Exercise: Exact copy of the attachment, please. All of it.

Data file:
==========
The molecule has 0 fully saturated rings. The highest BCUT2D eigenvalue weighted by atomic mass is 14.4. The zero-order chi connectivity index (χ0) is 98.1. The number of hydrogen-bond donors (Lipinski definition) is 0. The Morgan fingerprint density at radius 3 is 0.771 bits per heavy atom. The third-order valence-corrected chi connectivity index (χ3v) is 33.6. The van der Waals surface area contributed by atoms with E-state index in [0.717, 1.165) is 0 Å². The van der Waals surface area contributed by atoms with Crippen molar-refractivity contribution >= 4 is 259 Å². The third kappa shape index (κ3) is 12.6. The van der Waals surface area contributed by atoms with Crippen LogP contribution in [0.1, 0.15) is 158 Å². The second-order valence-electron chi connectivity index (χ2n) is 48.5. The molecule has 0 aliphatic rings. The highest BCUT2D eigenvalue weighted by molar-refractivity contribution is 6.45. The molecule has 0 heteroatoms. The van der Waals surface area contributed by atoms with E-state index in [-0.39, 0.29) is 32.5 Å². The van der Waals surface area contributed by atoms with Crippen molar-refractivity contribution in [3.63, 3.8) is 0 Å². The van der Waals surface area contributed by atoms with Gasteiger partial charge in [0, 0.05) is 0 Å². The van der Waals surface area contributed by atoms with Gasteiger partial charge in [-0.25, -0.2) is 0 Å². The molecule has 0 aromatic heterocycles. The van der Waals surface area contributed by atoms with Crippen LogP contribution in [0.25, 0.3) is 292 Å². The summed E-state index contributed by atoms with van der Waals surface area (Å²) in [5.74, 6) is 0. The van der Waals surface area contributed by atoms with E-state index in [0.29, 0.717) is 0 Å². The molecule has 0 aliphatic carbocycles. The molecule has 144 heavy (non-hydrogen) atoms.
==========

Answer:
The molecule has 0 fully saturated rings. The highest BCUT2D eigenvalue weighted by atomic mass is 14.4. The zero-order chi connectivity index (χ0) is 98.1. The number of hydrogen-bond donors (Lipinski definition) is 0. The Morgan fingerprint density at radius 3 is 0.771 bits per heavy atom. The third-order valence-corrected chi connectivity index (χ3v) is 33.6. The van der Waals surface area contributed by atoms with E-state index in [0.717, 1.165) is 0 Å². The van der Waals surface area contributed by atoms with Crippen molar-refractivity contribution >= 4 is 259 Å². The third kappa shape index (κ3) is 12.6. The van der Waals surface area contributed by atoms with Crippen LogP contribution in [0.1, 0.15) is 158 Å². The second-order valence-electron chi connectivity index (χ2n) is 48.5. The molecule has 0 aliphatic rings. The highest BCUT2D eigenvalue weighted by molar-refractivity contribution is 6.45. The molecule has 0 heteroatoms. The van der Waals surface area contributed by atoms with E-state index in [-0.39, 0.29) is 32.5 Å². The van der Waals surface area contributed by atoms with Crippen molar-refractivity contribution in [3.63, 3.8) is 0 Å². The van der Waals surface area contributed by atoms with Gasteiger partial charge in [0, 0.05) is 0 Å². The van der Waals surface area contributed by atoms with Gasteiger partial charge in [-0.25, -0.2) is 0 Å². The molecule has 0 aromatic heterocycles. The van der Waals surface area contributed by atoms with Crippen LogP contribution in [0.25, 0.3) is 292 Å². The summed E-state index contributed by atoms with van der Waals surface area (Å²) in [5.74, 6) is 0. The van der Waals surface area contributed by atoms with E-state index in [0.29, 0.717) is 0 Å². The molecule has 0 aliphatic carbocycles. The molecule has 144 heavy (non-hydrogen) atoms.